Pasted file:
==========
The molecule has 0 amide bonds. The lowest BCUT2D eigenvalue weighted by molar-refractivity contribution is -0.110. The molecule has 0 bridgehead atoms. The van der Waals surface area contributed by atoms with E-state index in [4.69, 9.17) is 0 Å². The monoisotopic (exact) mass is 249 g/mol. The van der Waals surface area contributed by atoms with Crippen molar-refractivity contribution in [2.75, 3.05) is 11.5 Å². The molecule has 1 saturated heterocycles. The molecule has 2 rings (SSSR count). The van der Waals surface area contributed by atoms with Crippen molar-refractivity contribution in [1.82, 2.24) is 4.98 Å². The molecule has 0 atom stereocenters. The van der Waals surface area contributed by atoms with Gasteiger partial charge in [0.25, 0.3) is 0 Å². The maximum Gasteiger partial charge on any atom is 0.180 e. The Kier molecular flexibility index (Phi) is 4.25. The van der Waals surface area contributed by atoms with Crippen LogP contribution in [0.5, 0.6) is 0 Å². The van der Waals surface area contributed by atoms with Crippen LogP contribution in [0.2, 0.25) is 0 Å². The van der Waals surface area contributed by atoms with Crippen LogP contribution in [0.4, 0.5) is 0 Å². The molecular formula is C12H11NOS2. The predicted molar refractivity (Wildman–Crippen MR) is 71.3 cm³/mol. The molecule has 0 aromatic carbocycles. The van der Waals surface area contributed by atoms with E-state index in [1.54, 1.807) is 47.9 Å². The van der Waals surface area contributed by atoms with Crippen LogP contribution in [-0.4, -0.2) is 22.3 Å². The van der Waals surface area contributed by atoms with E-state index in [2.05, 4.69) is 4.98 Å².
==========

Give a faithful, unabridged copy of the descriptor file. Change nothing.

The molecule has 0 amide bonds. The lowest BCUT2D eigenvalue weighted by molar-refractivity contribution is -0.110. The molecule has 0 bridgehead atoms. The van der Waals surface area contributed by atoms with E-state index in [4.69, 9.17) is 0 Å². The monoisotopic (exact) mass is 249 g/mol. The van der Waals surface area contributed by atoms with Crippen molar-refractivity contribution in [2.75, 3.05) is 11.5 Å². The molecule has 1 saturated heterocycles. The molecule has 2 rings (SSSR count). The van der Waals surface area contributed by atoms with Crippen molar-refractivity contribution in [1.82, 2.24) is 4.98 Å². The molecule has 0 atom stereocenters. The van der Waals surface area contributed by atoms with Gasteiger partial charge in [0.25, 0.3) is 0 Å². The maximum Gasteiger partial charge on any atom is 0.180 e. The Kier molecular flexibility index (Phi) is 4.25. The van der Waals surface area contributed by atoms with Crippen LogP contribution in [0.5, 0.6) is 0 Å². The van der Waals surface area contributed by atoms with Crippen LogP contribution in [0.2, 0.25) is 0 Å². The van der Waals surface area contributed by atoms with Crippen LogP contribution in [0.4, 0.5) is 0 Å². The molecular formula is C12H11NOS2. The predicted molar refractivity (Wildman–Crippen MR) is 71.3 cm³/mol. The molecule has 0 aromatic carbocycles. The van der Waals surface area contributed by atoms with E-state index in [1.54, 1.807) is 47.9 Å². The van der Waals surface area contributed by atoms with Crippen LogP contribution in [-0.4, -0.2) is 22.3 Å². The van der Waals surface area contributed by atoms with E-state index in [2.05, 4.69) is 4.98 Å².